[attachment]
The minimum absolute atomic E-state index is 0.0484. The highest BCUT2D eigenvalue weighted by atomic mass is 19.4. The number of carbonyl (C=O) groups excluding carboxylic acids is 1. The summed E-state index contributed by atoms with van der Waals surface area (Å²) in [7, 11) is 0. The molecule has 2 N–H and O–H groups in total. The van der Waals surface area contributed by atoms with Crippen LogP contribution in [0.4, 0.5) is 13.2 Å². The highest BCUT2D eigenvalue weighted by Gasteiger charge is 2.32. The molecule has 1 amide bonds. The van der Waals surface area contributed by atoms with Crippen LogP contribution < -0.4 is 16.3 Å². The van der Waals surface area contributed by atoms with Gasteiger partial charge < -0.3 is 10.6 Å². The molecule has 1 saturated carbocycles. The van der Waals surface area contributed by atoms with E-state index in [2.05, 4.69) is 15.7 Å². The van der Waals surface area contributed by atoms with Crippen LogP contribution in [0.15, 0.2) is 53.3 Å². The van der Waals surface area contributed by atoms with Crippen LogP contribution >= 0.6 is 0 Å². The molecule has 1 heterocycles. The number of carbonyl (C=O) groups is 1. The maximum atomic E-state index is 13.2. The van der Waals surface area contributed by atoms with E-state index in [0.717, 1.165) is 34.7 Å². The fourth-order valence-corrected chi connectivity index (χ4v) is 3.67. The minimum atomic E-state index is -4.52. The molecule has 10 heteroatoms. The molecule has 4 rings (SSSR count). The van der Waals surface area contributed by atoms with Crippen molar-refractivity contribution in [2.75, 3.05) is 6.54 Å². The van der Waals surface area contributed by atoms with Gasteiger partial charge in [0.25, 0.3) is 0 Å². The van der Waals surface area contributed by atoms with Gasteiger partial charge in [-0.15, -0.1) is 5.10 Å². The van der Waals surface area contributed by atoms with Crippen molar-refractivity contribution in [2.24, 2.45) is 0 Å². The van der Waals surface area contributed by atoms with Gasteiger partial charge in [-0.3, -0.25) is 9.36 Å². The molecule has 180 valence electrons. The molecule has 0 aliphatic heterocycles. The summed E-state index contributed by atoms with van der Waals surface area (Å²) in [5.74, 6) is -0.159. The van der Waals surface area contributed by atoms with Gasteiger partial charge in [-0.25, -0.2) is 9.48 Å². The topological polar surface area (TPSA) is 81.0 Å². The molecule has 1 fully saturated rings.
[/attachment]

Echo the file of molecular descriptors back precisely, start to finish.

The minimum absolute atomic E-state index is 0.0484. The highest BCUT2D eigenvalue weighted by atomic mass is 19.4. The number of carbonyl (C=O) groups excluding carboxylic acids is 1. The summed E-state index contributed by atoms with van der Waals surface area (Å²) in [7, 11) is 0. The molecule has 2 N–H and O–H groups in total. The van der Waals surface area contributed by atoms with Crippen LogP contribution in [0.4, 0.5) is 13.2 Å². The highest BCUT2D eigenvalue weighted by Gasteiger charge is 2.32. The molecule has 1 amide bonds. The van der Waals surface area contributed by atoms with Crippen LogP contribution < -0.4 is 16.3 Å². The van der Waals surface area contributed by atoms with Gasteiger partial charge < -0.3 is 10.6 Å². The molecule has 1 saturated carbocycles. The van der Waals surface area contributed by atoms with E-state index in [2.05, 4.69) is 15.7 Å². The van der Waals surface area contributed by atoms with Crippen LogP contribution in [0.15, 0.2) is 53.3 Å². The van der Waals surface area contributed by atoms with Crippen LogP contribution >= 0.6 is 0 Å². The molecule has 1 heterocycles. The number of carbonyl (C=O) groups is 1. The maximum atomic E-state index is 13.2. The van der Waals surface area contributed by atoms with E-state index in [0.717, 1.165) is 34.7 Å². The fourth-order valence-corrected chi connectivity index (χ4v) is 3.67. The minimum atomic E-state index is -4.52. The molecule has 10 heteroatoms. The molecule has 4 rings (SSSR count). The van der Waals surface area contributed by atoms with Crippen molar-refractivity contribution in [2.75, 3.05) is 6.54 Å². The van der Waals surface area contributed by atoms with Gasteiger partial charge in [0.25, 0.3) is 0 Å². The van der Waals surface area contributed by atoms with Gasteiger partial charge in [-0.15, -0.1) is 5.10 Å². The van der Waals surface area contributed by atoms with Crippen molar-refractivity contribution in [2.24, 2.45) is 0 Å². The van der Waals surface area contributed by atoms with Gasteiger partial charge in [-0.3, -0.25) is 9.36 Å². The molecule has 180 valence electrons. The molecule has 0 aliphatic heterocycles. The summed E-state index contributed by atoms with van der Waals surface area (Å²) in [5.74, 6) is -0.159. The van der Waals surface area contributed by atoms with Gasteiger partial charge in [-0.25, -0.2) is 9.48 Å². The topological polar surface area (TPSA) is 81.0 Å². The molecule has 1 fully saturated rings.